However, soon Mieszko began his efforts to obtain his own Duchy, maybe in part because his older brother Bolesław took all the government into his hands and left little participation for Mieszko there. In 1172, Mieszko began the open rebellion against his brother; also, he supported Bolesław's eldest son, Jarosław, who was forced to became a priest thanks to the intrigues of his stepmother Christina, who wished her sons to be the only heirs. The rebellion was a complete surprise to Bolesław, who was forced to escape to Erfurt, Germany. However, the intervention of the Emperor favored the return of Bolesław soon afterwards, but he was forced to give his own separated lands to both Mieszko (who received the towns of Racibórz and Cieszyn) and Jarosław (who received Opole).

Bytom and Oświęcim

In 1177 Mieszko supported his uncle and namesake Mieszko III the Old when he had to fight to maintain his rule over the Duchy of Kraków; this renewed again the disputes between him and Bolesław I the Tall, who wished to obtain the Duchy and with this the Seniorate. However, Bolesław suffered an unexpected defeat by Mieszko and his own son Jarosław, who distracted him to advance over Kraków; in his place was his younger uncle and ally, Casimir II the Just, who captured the city and was proclaimed the new High Duke of Poland. Mieszko III the Old found himself in exile in Racibórz and it seemed that the war between Mieszko Tanglefoot and Casimir II the Just was now just a matter of time. Casimir II, however, went a different route and, in order to gain the favor of the Duke of Racibórz given him the towns of Oświęcim and Bytom (with the fortress of Oświęcim, Bytom, Mikołów, Siewierz and Pszczyna, although some historians estimate that these fortress had belonged to Mieszko only since 1179). On the other hand, Bolesław the Tall suffered a further diminution of his authority when he was compelled to give Głogów to his youngest brother Konrad, who had recently returned from Germany and claimed his part over the Silesian inheritance.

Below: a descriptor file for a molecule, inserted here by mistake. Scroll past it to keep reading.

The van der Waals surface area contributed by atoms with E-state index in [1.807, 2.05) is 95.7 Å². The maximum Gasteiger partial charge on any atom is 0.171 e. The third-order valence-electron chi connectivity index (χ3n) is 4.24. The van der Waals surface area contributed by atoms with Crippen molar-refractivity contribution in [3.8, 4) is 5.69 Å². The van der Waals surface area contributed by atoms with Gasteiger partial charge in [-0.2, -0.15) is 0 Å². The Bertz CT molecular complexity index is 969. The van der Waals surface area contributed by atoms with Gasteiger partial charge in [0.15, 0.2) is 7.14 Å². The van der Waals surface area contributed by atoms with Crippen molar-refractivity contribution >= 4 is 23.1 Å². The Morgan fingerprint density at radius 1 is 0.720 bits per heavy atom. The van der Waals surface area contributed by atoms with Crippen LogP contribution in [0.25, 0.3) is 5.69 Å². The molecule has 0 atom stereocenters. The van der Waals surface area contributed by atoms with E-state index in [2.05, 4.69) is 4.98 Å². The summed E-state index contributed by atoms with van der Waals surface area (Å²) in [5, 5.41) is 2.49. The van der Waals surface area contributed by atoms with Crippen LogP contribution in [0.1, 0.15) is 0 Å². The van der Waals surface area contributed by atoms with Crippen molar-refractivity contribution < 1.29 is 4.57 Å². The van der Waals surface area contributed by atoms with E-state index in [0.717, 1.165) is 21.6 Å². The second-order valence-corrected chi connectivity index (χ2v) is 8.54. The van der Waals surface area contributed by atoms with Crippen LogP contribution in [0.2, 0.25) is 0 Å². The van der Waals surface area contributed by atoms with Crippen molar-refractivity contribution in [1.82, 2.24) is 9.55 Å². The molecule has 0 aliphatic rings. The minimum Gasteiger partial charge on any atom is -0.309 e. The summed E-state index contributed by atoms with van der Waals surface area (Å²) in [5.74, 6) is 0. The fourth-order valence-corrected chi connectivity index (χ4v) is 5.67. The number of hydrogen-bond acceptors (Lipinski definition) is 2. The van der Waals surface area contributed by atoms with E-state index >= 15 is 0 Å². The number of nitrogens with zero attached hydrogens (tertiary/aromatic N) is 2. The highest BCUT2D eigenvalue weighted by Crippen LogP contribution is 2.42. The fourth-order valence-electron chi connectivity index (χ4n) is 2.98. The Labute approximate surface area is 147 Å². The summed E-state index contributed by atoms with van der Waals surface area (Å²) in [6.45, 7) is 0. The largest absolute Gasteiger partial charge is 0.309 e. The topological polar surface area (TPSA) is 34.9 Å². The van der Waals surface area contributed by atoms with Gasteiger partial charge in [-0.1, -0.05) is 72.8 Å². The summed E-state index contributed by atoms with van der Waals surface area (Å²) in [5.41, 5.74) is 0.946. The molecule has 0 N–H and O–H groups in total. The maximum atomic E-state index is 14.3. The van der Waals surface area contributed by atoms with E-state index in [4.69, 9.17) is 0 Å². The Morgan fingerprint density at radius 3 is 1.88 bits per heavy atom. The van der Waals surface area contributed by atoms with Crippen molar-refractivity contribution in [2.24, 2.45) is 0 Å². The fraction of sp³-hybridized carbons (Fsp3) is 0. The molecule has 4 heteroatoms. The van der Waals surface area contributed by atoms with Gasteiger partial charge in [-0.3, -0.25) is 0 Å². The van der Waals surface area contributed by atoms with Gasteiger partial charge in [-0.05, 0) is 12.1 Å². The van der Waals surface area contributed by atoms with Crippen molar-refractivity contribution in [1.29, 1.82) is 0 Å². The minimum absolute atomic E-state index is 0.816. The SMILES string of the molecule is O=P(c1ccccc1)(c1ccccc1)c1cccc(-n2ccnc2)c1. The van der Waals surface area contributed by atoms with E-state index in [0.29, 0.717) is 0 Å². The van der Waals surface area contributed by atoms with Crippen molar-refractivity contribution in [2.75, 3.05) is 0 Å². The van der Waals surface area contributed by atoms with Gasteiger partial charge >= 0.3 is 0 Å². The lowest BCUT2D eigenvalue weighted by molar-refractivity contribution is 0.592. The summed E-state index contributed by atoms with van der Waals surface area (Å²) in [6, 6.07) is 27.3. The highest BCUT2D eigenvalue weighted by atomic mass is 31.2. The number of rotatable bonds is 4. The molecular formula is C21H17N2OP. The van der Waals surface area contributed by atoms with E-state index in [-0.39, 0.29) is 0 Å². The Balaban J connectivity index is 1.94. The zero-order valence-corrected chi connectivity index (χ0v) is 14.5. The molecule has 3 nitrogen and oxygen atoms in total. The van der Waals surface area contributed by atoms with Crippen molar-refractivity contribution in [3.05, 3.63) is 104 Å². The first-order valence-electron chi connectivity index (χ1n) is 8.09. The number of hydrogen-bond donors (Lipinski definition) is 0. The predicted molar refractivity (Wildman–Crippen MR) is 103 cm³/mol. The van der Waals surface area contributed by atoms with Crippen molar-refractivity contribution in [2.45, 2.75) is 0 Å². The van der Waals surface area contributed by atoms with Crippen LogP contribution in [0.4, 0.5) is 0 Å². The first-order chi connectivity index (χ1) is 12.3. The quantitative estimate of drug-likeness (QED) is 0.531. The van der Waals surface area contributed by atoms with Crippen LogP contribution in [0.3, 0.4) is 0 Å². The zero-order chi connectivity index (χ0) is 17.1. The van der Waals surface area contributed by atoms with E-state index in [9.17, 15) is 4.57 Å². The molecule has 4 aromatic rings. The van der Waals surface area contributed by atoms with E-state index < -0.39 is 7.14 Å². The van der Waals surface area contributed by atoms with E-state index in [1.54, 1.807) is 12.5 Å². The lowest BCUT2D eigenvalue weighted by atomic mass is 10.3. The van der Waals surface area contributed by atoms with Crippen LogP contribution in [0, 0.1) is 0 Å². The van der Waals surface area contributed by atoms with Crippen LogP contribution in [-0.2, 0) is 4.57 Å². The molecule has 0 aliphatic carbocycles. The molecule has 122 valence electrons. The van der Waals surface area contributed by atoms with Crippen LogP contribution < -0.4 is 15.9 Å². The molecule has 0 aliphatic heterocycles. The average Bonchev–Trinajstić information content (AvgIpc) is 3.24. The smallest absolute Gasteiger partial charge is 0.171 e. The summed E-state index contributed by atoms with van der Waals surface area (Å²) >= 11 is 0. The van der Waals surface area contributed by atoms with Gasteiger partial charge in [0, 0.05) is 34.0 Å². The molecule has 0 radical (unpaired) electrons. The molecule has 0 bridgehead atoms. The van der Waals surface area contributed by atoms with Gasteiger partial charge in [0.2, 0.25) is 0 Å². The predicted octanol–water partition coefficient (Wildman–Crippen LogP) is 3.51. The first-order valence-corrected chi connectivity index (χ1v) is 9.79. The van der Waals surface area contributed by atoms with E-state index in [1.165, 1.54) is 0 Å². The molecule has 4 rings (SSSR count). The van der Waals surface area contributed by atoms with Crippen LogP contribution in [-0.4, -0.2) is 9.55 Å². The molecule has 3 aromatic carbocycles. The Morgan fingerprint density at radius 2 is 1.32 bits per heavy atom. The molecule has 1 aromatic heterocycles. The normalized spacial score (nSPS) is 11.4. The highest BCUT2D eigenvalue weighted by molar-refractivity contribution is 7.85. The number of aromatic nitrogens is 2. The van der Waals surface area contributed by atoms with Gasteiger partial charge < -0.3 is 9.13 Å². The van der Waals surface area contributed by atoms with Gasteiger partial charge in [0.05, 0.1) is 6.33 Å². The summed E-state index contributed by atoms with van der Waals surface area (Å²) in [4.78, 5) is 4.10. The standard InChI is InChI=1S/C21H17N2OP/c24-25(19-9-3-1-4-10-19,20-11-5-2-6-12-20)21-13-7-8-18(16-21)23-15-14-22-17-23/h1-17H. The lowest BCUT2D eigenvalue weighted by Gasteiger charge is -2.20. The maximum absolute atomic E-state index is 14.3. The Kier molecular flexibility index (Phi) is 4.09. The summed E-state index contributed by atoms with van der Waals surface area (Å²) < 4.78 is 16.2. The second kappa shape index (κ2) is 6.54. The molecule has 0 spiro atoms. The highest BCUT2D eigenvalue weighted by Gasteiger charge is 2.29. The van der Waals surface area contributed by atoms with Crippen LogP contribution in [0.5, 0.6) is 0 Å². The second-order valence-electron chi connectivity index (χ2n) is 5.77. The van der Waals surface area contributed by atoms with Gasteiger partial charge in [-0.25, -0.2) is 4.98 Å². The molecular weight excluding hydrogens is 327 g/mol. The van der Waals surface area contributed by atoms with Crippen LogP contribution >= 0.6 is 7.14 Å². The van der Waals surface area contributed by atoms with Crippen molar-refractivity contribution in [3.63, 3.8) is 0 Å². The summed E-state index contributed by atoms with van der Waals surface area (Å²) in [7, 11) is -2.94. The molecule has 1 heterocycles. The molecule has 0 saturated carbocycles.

The Battle of Mozgawa